US4967346A - Universal microprocessor interface circuit - Google Patents

Universal microprocessor interface circuit Download PDF

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Publication number
US4967346A
US4967346A US07167598 US16759888A US4967346A US 4967346 A US4967346 A US 4967346A US 07167598 US07167598 US 07167598 US 16759888 A US16759888 A US 16759888A US 4967346 A US4967346 A US 4967346A
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type
signals
signal
gate
timing
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Expired - Lifetime
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US07167598
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Philip Freidin
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Advanced Micro Devices Inc
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Advanced Micro Devices Inc
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    • GPHYSICS
    • G06COMPUTING; CALCULATING; COUNTING
    • G06FELECTRIC DIGITAL DATA PROCESSING
    • G06F13/00Interconnection of, or transfer of information or other signals between, memories, input/output devices or central processing units
    • G06F13/38Information transfer, e.g. on bus
    • G06F13/382Information transfer, e.g. on bus using universal interface adapter
    • G06F13/385Information transfer, e.g. on bus using universal interface adapter for adaptation of a particular data processing system to different peripheral devices
    • GPHYSICS
    • G05CONTROLLING; REGULATING
    • G05BCONTROL OR REGULATING SYSTEMS IN GENERAL; FUNCTIONAL ELEMENTS OF SUCH SYSTEMS; MONITORING OR TESTING ARRANGEMENTS FOR SUCH SYSTEMS OR ELEMENTS
    • G05B2219/00Program-control systems
    • G05B2219/20Pc systems
    • G05B2219/22Pc multi processor system
    • G05B2219/2207Microcontroller combined with state sequencer

Abstract

Interface circuitry (24) is provided which automatically detects which of two types of microprocessor is connected to the interface and configures the interface accordingly. A "type" flip-flop (36, 38) is initially set to expect a first type of microprocessor (10) and the interface is configured to expect a read and a write strobe. When a write cycle is performed by a second type (14) of microprocessor, the "type" flip-flop changes state and reconfigures the interface to expect a data strobe and a read/write indicator signal.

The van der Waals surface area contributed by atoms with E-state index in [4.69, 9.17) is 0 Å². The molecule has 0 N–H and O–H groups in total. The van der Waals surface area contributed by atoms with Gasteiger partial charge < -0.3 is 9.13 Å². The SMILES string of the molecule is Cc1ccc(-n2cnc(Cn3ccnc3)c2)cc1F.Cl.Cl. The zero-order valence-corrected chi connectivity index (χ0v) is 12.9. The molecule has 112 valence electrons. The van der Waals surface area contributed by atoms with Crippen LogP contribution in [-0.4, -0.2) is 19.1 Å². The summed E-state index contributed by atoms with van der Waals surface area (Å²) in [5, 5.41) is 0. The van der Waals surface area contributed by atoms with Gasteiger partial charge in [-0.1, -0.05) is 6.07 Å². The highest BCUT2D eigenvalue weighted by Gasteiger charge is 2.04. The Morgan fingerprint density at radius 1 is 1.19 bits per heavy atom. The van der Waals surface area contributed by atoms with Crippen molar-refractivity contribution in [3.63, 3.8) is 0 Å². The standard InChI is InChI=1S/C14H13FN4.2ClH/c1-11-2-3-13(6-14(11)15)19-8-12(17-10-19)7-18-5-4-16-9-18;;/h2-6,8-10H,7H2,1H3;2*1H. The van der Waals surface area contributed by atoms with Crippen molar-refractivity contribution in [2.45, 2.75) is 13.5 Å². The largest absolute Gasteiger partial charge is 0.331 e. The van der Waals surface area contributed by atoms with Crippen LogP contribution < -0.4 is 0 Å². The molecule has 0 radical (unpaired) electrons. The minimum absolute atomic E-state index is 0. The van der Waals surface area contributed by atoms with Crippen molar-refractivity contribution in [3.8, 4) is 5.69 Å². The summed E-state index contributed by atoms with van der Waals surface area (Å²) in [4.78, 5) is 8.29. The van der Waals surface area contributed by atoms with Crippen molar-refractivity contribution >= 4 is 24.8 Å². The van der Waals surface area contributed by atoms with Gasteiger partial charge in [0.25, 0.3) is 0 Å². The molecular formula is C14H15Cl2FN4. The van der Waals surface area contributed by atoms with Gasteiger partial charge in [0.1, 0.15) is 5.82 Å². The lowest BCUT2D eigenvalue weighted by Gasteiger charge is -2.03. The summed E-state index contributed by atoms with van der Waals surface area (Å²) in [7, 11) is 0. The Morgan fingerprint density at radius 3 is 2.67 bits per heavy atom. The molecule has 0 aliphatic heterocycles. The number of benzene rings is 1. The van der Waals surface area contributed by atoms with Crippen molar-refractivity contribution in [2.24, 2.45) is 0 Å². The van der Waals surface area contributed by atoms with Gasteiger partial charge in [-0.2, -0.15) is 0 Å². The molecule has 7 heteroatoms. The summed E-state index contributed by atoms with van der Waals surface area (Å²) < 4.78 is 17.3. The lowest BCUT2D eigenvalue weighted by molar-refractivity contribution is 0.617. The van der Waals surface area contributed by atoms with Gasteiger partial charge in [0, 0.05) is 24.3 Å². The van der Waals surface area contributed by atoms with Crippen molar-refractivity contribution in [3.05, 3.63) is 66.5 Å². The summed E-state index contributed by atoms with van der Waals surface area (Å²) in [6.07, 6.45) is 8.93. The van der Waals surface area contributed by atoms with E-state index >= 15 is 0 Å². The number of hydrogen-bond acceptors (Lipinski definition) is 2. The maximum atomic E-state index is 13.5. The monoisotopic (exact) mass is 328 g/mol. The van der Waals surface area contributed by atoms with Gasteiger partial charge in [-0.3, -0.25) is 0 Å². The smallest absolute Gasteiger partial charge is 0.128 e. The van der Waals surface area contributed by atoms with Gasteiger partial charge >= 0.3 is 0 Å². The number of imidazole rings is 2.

Description

CROSS-REFERENCE TO RELATED, COPENDING APPLICATION

A related, copending application of particular interest to the instant application is U.S. Ser. No. 167,592, filed Mar. 14, 1988, on behalf of Bernard J. New and Phillip Freidin, entitled Bus Compatible Programmable Sequence and assigned to the assignee of the instant application.

FIELD OF THE INVENTION

This invention relates to digital interface circuitry, and more particularly, to an interface circuit which automatically detects the type of external microprocessor present at the inteface and configures the interface to adapt to either of two type of microprocessors.

BACKGROUND OF THE INVENTION

Connection of a microprocessor to a peripheral circuit is a common requirement. Because mircroprocessors utilize various read and write timing signals at the interface to the peripheral circuit, customized interface circuitry has been required. A typical arrangement are microprocessors manufactured by the Intel Corporation which use a read strobe and a wirte strobe, while those manufactured by the Motorola Corporation use a data strobe and a read/write indicator.

Peripheral devices are therefore directly compatible with one of the two standards. Additional ciruitry is needed to connect to a microprocessor employing the other standard. One solution to this restriction of devices is a Motorola "Motel" interface used on the Motorola MC146818 part. The "Motel" interface allows either microprocessor type to be connected to the part. However, this interface requires a 3-wire interconnection, including a separate timing signal.

Thus the prior art has employed discrete and/or custom integrated circuitry which lacks the flexibility to meet changing needs, because the timing signal is not always available.

SUMMARY OF THE INVENTION

Interface circuitry is provided by the instant invention which allows either Intel-type or Motorola-type microprocessors to be connected via two wires. No separate timing signal is needed by the interface circuitry. The circuitry automatically detects which type of microprocessor is connected and reconfigures the interface to accommodate the microprocessor.